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Old 12-03-2010, 05:02 PM   #25
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For what it's worth, Progressive Industries on ours. Hard wired.
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Old 12-03-2010, 05:37 PM   #26
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Richard, i hate to break the news to you but the way i have it wired up works really good. it has been in and used for a year now. when the voltage in the park hits 116 volts autoformer on 10% boost, 118 volts 2% boost 120 volts off. surge gusrd will allow down to 103 volts and up to 132 volts before kicking out. so i have a operating range for my autoformer of 103 volts to 132 volts. if we were side by side in a park with low voltage of 105 volts thats what your equipment would be running on, mine would be purring at 115.5 volts. i might be missing your point here but my coach is protected form voltage spikes and brown outs and the autoformer behind the surge guard is also protected.
At first we are tempted to say very 'well'. But this may not be the answer you are looking for!
Autoformers are used in industries to stabilize voltage and lower the operating cost of equipment. The Autoformer has 5 windings: 2 primary and 3 secondary. All models have surge and spike protection. When the unit is in Automatic and the park or input voltage is 116 volts or below, the output is 10% over the input. When the input is over 118 volts, the output is 2% over the input.

The Autoformer DOES NOT take power from the park.
It does not affect the park or input voltage, or make electricity.

What it is doing is changing the voltage - amperage relationship, lowering the amperage and raising the voltage. Since appliances run better on higher voltage, lower amperage, less overall power is used from the park, and better service is enjoyed from your RV

An Autoformer running at full output (50amps) will use 1 amp, but will cause appliances to cycle more often and run cooler. This will use less total power from the park.
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Old 12-04-2010, 07:42 AM   #27
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Richard, I hate to break the news to you but the way I have it wired up works really good.

Surge Guard will allow down to 103 volts and up to 132 volts before kicking out. So I have a operating range for my Autoformer of 103 volts to 132 volts.

I might be missing your point here........but my coach is protected form voltage spikes and brown outs and the Autoformer behind the surge guard is also protected.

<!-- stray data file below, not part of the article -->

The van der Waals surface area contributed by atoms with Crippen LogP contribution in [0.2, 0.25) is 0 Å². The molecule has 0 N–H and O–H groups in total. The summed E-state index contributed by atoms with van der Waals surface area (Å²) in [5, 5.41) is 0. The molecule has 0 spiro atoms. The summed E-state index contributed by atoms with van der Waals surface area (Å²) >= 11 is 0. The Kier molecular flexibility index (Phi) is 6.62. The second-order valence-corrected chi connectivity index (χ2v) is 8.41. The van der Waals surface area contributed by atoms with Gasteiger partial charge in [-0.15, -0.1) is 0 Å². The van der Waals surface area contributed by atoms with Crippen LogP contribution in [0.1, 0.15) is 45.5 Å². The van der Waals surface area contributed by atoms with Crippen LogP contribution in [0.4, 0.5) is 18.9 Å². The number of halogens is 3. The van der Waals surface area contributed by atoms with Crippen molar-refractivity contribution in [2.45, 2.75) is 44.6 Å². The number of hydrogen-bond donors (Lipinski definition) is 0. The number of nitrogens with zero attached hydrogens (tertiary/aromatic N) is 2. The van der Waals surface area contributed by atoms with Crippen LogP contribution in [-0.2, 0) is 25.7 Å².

At first we are tempted to say very 'well'. But this may not be the answer you are looking for!
Palehorse,

I completely understand your reasoning for putting the expensive Autoformer behind the Surge Guard, I would too if I had spent that much money for the Hughes unit.

And, Yes, it is designed to do exactly what you have described, allow the voltage to stabilize but it also allows you to keep the coach running WITH power when all of your neighbors who don't own the TRC Surge Guard unit will either be damaging or destroying their electrical devices when the RV park voltage goes below 103 volts or if they have been smart enough to own a TRC Surge Guard or similar device, have now been shut down because the RV park power has gone below the 103 volt safe operating range of the TRC Surge Guard.

If the Autoformer is before the TRC Surge Guard, then you would have never noticed the voltage sag and would still be running your A/C's, frig, microwave and whatever else you may want to use, while others are either baking in the hot sun, humidity, etc. or are looking in the yellow pages for a mobile electrician who would come out to the RV park to evaluate their damage.

Every RV coach owner is allowed to do whatever works for them. I am only attempting to explain a different approach to using the Autoformer to its full potential.

There have been many iRV2 threads on the Hughes Autoformer & the VC-50 Power-Master. You may want to peruse through them at your leisure to see what others are saying.

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Old 12-04-2010, 09:55 AM   #28
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Hi RJay,
My Surge Protector Power Transformer takes 1 AMP of power when operating at full capacity. This 1 AMP is part of the electricity I receive from the 50 AMP power post at the site I am renting. The transformer does not add any extra load the the CG's electric system. The power used by the transformer should already have been calculated into the CG's electric capacity as it is included in the power that I can use any way I want, up to the maximum allowed by the power post.